Para Site and TS1 Yangon are delighted to present A beast, a god, and a line in Yangon, Myanmar, set to be the largest contemporary art exhibition in the country to date. Curated by, this expansive travelling exhibition is woven through the connections and circulations of ideas and forms across a geography commonly called Asia-Pacific. Arbitrary as any mapping, not least in contemporary art exhibitions, it could also be known by several other definitions, which the exhibition explores and untangles. The stories in A beast, a god, and a line journey on routes going back to several historical eras, starting from the early Austronesian world that has woven a maritime universe surpassed in scale only by European colonialism and is taken as the speculative and approximate geographical perimeter of this exhibition. Overlapping and sometimes conflicting or barely discernible beneath the strident layers of contemporaneity and the modern waves of destruction, these fluid worlds are still the pillars of a region that is going through a process of replacing its colonial cartographic coordinates, a process this exhibition proudly serves.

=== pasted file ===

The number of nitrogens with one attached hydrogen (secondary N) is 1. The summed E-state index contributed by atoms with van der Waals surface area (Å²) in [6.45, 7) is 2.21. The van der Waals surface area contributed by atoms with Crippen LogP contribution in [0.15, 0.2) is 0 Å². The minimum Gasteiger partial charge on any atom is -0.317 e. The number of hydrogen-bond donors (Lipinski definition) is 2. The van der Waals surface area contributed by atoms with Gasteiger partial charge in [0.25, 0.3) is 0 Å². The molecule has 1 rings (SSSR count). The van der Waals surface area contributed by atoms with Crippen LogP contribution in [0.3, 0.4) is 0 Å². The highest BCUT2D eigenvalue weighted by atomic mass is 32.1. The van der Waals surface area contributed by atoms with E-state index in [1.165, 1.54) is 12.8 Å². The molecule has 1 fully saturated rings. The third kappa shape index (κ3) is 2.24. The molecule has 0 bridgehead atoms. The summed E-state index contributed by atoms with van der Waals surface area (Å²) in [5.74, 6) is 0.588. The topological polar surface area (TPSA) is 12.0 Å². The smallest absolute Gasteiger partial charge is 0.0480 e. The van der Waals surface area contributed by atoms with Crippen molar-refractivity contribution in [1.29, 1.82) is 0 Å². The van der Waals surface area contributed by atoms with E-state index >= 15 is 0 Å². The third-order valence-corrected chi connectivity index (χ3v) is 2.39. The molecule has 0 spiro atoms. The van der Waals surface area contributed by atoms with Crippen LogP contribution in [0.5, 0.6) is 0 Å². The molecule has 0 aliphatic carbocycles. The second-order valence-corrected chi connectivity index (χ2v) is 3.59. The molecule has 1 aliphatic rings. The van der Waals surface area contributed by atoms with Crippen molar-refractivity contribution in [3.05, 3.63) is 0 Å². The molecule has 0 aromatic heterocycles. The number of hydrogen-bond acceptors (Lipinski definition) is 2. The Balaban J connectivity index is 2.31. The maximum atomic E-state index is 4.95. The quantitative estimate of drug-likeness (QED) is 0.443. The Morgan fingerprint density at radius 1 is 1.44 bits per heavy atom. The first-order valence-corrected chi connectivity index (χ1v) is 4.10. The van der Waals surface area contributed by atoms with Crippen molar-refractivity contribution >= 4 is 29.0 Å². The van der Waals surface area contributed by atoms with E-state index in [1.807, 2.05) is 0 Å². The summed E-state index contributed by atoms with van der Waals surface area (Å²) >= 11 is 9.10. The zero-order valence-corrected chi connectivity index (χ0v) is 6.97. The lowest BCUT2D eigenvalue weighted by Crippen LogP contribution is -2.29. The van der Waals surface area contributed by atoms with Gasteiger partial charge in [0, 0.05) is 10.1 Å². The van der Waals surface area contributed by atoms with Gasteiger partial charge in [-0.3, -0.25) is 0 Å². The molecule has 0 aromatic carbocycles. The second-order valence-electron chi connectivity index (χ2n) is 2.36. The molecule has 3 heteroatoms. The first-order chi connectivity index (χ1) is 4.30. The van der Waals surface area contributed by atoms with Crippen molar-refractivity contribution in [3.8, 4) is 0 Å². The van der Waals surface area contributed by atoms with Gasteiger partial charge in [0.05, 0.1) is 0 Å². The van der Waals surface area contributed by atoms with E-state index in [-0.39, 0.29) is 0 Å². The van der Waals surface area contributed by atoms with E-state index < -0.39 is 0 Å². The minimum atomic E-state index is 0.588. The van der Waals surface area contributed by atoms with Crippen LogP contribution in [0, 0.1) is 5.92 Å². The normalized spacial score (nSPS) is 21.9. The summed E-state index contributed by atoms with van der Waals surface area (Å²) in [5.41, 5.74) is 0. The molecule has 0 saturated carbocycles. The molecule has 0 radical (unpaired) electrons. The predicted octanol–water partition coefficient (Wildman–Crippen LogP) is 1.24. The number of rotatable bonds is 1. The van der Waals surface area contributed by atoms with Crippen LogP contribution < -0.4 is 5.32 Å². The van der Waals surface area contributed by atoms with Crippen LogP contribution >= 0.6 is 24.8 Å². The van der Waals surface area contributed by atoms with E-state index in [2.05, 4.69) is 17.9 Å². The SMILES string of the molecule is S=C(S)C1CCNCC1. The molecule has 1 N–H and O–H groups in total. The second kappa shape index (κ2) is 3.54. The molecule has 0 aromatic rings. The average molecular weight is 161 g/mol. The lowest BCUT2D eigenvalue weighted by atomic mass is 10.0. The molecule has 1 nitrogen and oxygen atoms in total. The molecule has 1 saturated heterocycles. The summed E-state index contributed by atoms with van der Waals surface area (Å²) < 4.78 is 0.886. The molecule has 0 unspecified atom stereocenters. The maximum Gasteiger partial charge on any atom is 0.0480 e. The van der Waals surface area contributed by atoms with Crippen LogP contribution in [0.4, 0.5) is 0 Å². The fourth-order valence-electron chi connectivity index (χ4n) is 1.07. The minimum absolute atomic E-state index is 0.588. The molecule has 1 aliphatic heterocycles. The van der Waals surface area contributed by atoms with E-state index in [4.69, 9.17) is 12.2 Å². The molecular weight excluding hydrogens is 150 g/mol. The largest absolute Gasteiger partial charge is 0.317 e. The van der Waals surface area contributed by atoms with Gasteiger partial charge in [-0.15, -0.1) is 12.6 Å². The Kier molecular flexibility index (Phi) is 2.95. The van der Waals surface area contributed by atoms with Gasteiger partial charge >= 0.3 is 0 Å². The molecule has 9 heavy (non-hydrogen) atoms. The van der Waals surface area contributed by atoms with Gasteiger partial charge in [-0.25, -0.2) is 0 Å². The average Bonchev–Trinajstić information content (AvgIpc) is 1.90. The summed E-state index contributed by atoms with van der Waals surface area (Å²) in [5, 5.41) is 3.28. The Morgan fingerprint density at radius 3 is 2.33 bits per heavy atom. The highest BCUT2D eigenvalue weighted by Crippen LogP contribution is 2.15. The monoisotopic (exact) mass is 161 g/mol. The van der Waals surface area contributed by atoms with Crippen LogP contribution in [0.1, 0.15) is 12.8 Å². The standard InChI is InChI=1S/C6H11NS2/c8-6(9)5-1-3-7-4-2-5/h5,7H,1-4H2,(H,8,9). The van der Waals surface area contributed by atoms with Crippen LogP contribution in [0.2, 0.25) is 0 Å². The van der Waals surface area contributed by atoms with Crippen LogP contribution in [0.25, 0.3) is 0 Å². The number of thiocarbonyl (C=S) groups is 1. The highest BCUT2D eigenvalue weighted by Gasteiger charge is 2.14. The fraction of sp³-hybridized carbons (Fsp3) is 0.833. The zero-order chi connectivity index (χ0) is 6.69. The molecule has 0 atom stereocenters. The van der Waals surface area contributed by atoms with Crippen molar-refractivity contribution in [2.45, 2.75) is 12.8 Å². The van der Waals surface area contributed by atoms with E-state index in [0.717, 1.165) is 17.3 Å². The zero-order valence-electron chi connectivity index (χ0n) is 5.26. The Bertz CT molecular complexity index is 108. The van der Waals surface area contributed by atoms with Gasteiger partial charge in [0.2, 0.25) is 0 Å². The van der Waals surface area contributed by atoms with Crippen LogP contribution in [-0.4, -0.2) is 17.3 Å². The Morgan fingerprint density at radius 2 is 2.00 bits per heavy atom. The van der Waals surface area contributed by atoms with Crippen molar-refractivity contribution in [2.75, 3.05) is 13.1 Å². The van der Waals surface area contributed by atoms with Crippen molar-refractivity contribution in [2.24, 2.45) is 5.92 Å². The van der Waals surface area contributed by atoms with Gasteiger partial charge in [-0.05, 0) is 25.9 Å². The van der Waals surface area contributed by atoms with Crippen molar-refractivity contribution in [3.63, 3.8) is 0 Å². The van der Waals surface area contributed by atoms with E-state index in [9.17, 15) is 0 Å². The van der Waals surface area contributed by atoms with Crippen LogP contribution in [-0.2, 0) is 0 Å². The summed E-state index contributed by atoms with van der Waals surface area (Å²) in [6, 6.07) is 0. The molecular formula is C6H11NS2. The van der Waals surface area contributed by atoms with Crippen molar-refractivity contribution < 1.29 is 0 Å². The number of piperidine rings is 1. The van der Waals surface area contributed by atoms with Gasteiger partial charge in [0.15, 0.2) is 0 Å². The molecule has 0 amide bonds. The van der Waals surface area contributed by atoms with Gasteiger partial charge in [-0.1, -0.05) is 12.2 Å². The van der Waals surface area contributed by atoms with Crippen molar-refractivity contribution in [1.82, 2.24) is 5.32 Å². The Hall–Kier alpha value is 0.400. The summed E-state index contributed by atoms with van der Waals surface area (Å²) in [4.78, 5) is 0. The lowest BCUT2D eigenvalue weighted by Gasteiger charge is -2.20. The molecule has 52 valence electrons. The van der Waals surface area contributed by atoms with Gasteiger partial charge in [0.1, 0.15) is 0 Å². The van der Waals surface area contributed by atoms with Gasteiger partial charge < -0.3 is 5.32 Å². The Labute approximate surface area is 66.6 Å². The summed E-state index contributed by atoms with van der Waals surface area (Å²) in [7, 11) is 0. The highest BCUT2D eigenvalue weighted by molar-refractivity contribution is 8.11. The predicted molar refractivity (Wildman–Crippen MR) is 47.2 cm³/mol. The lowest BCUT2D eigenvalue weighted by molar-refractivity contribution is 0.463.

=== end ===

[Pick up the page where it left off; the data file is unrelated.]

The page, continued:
The exhibition works from the perspective of the current critical moment in the world, with its generalised loss of confidence in the ideals and certainties of Western liberal democracy that have shaped globalisation in the previous decades. Across the region, as well as in the West’s centres of power, alternatives and challenges to the liberal consensus are being unfolded, often based on various attempts to create parallel narratives to Western modernity. The arising question is, what comes after the loss of this unifying ideal that drove our world over the past decades? What, if anything, should still be defended from it? Contemporary art has been a privileged expression of that globalising drive, often serving it rather paradoxically through essentialising regional shows, something this exhibition decidedly rejects. As the breakdown in the unity of ideals that lead to globalisation is challenging the basis of a common ground for contemporary art, the exhibition wonders how other shared premises could be negotiated. How can an aesthetic basis for the language of contemporary art be accepted if the ideological bases of contemporary art are crumbling? How can positions that claim disparate and conflicting genealogies sit together in a shared exhibition space?